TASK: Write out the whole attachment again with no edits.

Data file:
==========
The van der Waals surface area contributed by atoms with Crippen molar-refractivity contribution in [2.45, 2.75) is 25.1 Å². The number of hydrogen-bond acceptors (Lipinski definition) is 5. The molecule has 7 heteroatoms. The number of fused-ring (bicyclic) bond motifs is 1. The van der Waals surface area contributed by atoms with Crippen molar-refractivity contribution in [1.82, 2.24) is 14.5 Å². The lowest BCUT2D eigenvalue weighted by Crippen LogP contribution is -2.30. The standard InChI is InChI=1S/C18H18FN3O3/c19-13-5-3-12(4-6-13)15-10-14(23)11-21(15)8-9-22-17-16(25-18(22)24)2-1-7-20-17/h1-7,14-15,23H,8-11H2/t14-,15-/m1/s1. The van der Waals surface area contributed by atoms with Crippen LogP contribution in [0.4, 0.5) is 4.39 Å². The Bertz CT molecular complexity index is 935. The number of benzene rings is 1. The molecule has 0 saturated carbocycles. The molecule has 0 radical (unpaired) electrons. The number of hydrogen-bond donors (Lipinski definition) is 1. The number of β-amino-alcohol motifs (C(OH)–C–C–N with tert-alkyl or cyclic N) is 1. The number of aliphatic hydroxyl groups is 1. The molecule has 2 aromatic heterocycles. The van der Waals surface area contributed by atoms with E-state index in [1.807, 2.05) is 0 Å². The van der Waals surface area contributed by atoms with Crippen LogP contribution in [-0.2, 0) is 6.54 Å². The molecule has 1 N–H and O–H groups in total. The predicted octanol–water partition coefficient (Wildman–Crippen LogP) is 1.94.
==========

The van der Waals surface area contributed by atoms with Crippen molar-refractivity contribution in [2.45, 2.75) is 25.1 Å². The number of hydrogen-bond acceptors (Lipinski definition) is 5. The molecule has 7 heteroatoms. The number of fused-ring (bicyclic) bond motifs is 1. The van der Waals surface area contributed by atoms with Crippen molar-refractivity contribution in [1.82, 2.24) is 14.5 Å². The lowest BCUT2D eigenvalue weighted by Crippen LogP contribution is -2.30. The standard InChI is InChI=1S/C18H18FN3O3/c19-13-5-3-12(4-6-13)15-10-14(23)11-21(15)8-9-22-17-16(25-18(22)24)2-1-7-20-17/h1-7,14-15,23H,8-11H2/t14-,15-/m1/s1. The van der Waals surface area contributed by atoms with Crippen LogP contribution in [0.4, 0.5) is 4.39 Å². The Bertz CT molecular complexity index is 935. The number of benzene rings is 1. The molecule has 0 saturated carbocycles. The molecule has 0 radical (unpaired) electrons. The number of hydrogen-bond donors (Lipinski definition) is 1. The number of β-amino-alcohol motifs (C(OH)–C–C–N with tert-alkyl or cyclic N) is 1. The number of aliphatic hydroxyl groups is 1. The molecule has 2 aromatic heterocycles. The van der Waals surface area contributed by atoms with E-state index in [1.807, 2.05) is 0 Å². The van der Waals surface area contributed by atoms with Crippen LogP contribution in [-0.2, 0) is 6.54 Å². The molecule has 1 N–H and O–H groups in total. The predicted octanol–water partition coefficient (Wildman–Crippen LogP) is 1.94.